Summary: God’s concern is people. And He uses you and me to reach them. Do you share His passion for people. Or are you more wrapped up in your own concerns. Too busy fighting unimportant, trivia. Consumed by your own well-being, your own desires, your own co
I think that one of the most incredible, humble, genuine Christians who ever lived is a lady called Cornelia Johanna Arnolda ten Boom, better known as Corrie ten Boom. During the second world war Corrie and her family (her father, and brothers and sisters) were heavily involved in the Dutch Underground hiding refugees in what later became well known as ‘the hiding place’. They rescued many Jews from certain death at the hands of the German SS. In fact in December 1967, Corrie was honoured as one of the Righteous Amongst the Nations by Israel because of her efforts in world war 2.
However, one day an informant gave them away and on 28th February 1944 the entire Boom family were arrested and sent to Scheveningen prison where her father died just 10 days after his arrest. They were then sent on to Vught Political Concentration Camp and then finally in September 1944 to the notorious Ravensbrook Concentration Camp in Germany where Corrie’s sister Betsie died. Before she died she told Corrie, "There is no pit so deep that God’s love is not deeper still." Corrie was released on Christmas Day of December 1944. In the movie The Hiding Place, Ten Boom narrates the section on her release from camp, saying that she later learned that her release had been a clerical error. The women prisoners her age in the camp were killed the week following her release. She said, "God does not have problems. Only plans."
After the war Corrie made a name for herself as an author and an international speaker appearing in over 60 countries with her message about the Christian Gospel and specifically the message of forgiveness. In her book Tramp for the Lord (1974), she tells the story of how, after she had been teaching in a church in Germany in 1947 (just 3 years after her release), after the service she was approached by one of the cruellest former Ravensbrück camp guards. She writes:
It was at a church service in Munich that I saw him, a former S.S. man who had stood
guard at the shower room door in the processing center at Ravensbruck. He was the first
of our actual jailers that I had seen since that time. And suddenly it was all there – the roomful of mocking men, the heaps of clothing, Betsie’s pain-blanched face. He came up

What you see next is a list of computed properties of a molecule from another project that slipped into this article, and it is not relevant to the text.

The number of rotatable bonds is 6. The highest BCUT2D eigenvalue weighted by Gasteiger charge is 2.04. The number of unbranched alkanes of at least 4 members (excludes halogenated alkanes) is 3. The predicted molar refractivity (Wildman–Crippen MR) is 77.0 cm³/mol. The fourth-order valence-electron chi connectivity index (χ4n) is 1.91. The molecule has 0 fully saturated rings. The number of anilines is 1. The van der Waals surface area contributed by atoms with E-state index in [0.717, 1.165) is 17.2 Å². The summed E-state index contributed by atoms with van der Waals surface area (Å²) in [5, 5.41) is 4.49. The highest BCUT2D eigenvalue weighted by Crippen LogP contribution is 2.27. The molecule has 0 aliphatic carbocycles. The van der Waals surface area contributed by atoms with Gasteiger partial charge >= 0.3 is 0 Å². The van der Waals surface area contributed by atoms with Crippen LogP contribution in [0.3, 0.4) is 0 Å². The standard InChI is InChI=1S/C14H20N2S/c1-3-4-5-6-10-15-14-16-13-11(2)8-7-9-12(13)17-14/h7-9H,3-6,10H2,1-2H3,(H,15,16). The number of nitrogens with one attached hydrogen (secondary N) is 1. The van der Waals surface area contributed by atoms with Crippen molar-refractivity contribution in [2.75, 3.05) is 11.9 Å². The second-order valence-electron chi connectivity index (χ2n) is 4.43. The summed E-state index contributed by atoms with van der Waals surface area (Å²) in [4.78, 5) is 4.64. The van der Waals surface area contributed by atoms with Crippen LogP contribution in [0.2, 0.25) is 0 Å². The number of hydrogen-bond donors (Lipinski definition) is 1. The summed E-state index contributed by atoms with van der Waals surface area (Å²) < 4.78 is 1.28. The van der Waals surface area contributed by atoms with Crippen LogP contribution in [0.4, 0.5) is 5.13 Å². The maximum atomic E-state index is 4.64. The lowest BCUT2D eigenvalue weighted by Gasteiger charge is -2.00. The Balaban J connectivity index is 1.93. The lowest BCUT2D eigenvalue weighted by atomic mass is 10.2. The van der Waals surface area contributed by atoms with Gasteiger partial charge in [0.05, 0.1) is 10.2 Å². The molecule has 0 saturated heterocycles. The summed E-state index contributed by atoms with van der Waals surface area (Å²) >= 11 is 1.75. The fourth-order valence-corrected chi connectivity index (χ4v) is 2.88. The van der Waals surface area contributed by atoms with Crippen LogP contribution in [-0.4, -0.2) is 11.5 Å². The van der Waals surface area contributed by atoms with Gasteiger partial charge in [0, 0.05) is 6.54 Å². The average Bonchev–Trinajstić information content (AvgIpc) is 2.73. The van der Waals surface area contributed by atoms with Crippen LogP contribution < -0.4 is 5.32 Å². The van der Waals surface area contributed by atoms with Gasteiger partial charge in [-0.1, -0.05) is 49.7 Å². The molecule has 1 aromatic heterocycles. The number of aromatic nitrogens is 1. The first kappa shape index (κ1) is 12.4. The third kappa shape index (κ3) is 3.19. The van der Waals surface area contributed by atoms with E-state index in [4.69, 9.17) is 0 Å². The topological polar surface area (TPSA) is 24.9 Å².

to me as the church was emptying, smiling. “How grateful I am for your message, Fraulein.” He said. “To think that, as you say, He has washed my sins away!” His hand was thrust out to shake mine. And I, who had preached so often to the people about the need to forgive, kept my hand at my side. Even as the angry, vengeful thoughts boiled through me, I saw the sin of them. Jesus Christ had died for this man; was I going to ask for more? Lord Jesus, I prayed, forgive me and help me to forgive him. I tried to smile, I struggled to raise my hand. I could not. I felt nothing, not the slightest spark of warmth or charity. And so again I breathed a silent prayer. Jesus, I prayed, I cannot forgive him. Give me Your forgiveness. As I took his hand the most incredible thing happened. From my shoulder along my arm and through my hand a current seemed to pass from me to him, while into my heart sprang a love for this stranger that almost overwhelmed me. And so I discovered that it is not on our forgiveness any more than on our goodness that the world’s healing hinges, but on His. When He tells us to love our enemies, He gives, along with the command, the love itself.
And she goes on to write, ‘For a long moment we grasped each other’s hands, the former guard and the former prisoner. I have never known God’s love so intensely as I did then.’
Forgive? Could you forgive somebody who had inflicted so much pain, and destruction and death not just to people in general, but to you and to your family. Forgive – really?
When we were over in Germany on holiday recently we paid a visit to Belsen Concentration Camp, and we went into the museum part. We looked at the pictures. We listened to the personal testimonies of people who had suffered at the hands of their captives in the camp. We watched video footage that was taken by the British Army in the days following the liberation. The scenes were horrendous, beyond description. How could one human being do something like that to another human being? How can one person treat another person in such a way? Stripped of all their clothing. Stripped of all their pride and dignity, treated like animals. Forced to walk around in the bitter cold and rain, naked. Beaten black and blue. Raped, starved, diseased, murdered! You know the video was so horrific, and so graphic that a couple of teenagers who were on a school visit walked out. And what made it even worse were the smiles on the faces of the camp guards – even after their capture. No sign of remorse for what they had done. Forgive – really?